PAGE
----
A boda boda rider taking matooke to the market
The price of a bunch of matooke has fallen drastically in Ankole region in western Uganda from the Shs 15,000 in pre-lockdown period to Shs 1,000 during the coronavirus lockdown. Ankole is one of the biggest producers of matooke in the country, a food staple for the majority of Ugandans.
Matooke production has over the years transformed livelihoods across the region, with more people depending on the food crop to earn a living, a story which is almost similar in the areas of Buhweju, Bushenyi, Ibanda, Isingiro, Kiruhura, Mbarara, Ntungamo Rubirizi and Rwampara, among others.
But many of the farmers are now struggling as the cost of a bunch of matooke hit the lowest mark, going for as low as Shs 1,000 and Shs 2,000 from Shs 15,000 and Shs 25,000 before the lockdown which was imposed in March this year to stop the spread of the coronavirus disease (COVID-19).
The farmers say that although the price drops are always expected during the peak harvest season running from June to August, the drop this year is unprecedented.
Annet Natukunda Kitende, a banana trader at Kasana market said that this is the biggest drop she has witnessed for the last four years that she has been in the business. Natukunda says that she now buys a bunch of Matooke at Shs 1,000 from the farmer and sells it between Shs 2,000 and Shs 4,000 to the final consumer.
Edward Muheki, a farmer that owns up to 15 acres of banana plantations in Mbarara district says he has incurred losses this year than never before. Muheki, suspects that the drop was caused by effects of the COVID-19 lockdown which affected the movement of traders from other urban centres and consumption patterns among city dwellers.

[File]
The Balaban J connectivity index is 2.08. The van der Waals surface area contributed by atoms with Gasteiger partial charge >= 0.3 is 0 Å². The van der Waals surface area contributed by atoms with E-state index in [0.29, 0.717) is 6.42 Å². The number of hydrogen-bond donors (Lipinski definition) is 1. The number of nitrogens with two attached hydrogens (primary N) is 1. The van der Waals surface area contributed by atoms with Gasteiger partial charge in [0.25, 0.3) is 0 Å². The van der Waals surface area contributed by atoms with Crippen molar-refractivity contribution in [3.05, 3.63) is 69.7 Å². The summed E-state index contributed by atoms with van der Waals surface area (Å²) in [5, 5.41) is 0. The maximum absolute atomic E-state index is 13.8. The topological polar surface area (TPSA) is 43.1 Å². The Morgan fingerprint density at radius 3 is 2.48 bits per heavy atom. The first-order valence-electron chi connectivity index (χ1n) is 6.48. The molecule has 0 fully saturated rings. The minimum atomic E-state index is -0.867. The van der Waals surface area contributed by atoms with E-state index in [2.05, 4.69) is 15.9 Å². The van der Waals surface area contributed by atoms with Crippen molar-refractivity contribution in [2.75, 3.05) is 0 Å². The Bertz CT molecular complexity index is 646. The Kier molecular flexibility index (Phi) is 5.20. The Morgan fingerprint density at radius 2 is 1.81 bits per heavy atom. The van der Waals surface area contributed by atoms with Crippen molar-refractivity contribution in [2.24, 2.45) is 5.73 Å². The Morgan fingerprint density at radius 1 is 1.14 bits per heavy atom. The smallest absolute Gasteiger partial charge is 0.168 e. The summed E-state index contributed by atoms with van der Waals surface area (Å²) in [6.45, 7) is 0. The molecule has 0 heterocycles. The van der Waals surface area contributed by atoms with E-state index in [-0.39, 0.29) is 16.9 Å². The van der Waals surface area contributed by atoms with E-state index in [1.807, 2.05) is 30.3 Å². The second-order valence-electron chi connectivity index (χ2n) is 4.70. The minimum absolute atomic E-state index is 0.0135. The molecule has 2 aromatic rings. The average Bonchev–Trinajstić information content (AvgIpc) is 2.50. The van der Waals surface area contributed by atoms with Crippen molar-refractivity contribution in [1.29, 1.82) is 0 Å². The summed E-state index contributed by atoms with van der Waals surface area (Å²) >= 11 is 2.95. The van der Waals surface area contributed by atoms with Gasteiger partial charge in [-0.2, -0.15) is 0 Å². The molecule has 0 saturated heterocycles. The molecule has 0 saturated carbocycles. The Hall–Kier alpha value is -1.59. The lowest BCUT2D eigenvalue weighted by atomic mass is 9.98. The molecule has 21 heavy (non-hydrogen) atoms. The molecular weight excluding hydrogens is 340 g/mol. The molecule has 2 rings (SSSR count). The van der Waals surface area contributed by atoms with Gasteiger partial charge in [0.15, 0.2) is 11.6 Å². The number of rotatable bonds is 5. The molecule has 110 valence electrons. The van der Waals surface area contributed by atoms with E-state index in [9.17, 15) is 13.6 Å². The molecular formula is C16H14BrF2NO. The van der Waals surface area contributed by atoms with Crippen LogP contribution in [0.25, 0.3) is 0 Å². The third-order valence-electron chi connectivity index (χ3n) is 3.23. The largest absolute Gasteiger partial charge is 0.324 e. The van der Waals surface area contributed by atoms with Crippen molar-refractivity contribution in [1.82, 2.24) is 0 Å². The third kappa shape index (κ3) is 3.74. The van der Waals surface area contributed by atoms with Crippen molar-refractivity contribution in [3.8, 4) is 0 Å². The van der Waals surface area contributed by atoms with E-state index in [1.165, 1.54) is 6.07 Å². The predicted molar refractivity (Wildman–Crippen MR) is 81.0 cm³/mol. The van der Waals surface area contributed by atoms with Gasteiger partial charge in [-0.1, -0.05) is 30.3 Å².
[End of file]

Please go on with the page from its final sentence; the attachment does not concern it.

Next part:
Susan Orishaba, another farmer in Bireere sub-county, Isingiro district partly blames the drop on the ban on public gatherings. She said weddings and burials used to contribute a lot to the consumption of matooke, a market which is now nonexistent.
Today, she adds, one needs to sell over 20 bunches of matooke to buy a five kilograms bag of maize flour.
"A bunch is Shs 1500, a kilo of flour is 2,500, you need to sell 10 bunches to buy a five kilograms bag of posho flour, that's how cheap the matooke is today," she said.
Reverend Canon Godfrey Ngabirano Karitani, another farmer who owns over 30 acres in Katerera village in Rwampara district, says the number of banana traders has decreased compared to those that used to comb the villages before the lockdown.
He adds that several markets where distance traders from Kampala and South Sudan used to buy matooke from have been closed for failing to implement Covid-19 standard operating procedures.
"Right now the matooke ranges between Shs 4,000 and Shs 6,000 at the village level. We don’t have a lot of people who come to buy matooke. They used to be there when there was no COVID-19. But when the markets were closed, these people do not now come. People come from Kampala at least two or three. They go around to buy matooke from farmers. That is why you find that you have your matooke but you have nowhere to sell them. The price is determined by the middlemen," he said.
Ngabirano says farmers have to deal with the challenge of middlemen and that the current situation has given them the advantage to determine the price of Matooke from the garden
"We have a challenge of middlemen who come and tell you a bunch of matooke is at Shs 1,000 and when he goes and he sells it at Shs 4,000, Shs 5,000, Shs 6,000. Even others go to Shs 7,000 and you find that he gets a lot of money which the farmer doesn’t get, the owner of the plantation doesn’t determine the price," he added.
Rubirizi district commercial officer, Deo Abimpe said they are advocating for banana cooperatives so that the farmers can have one voice when determining prices.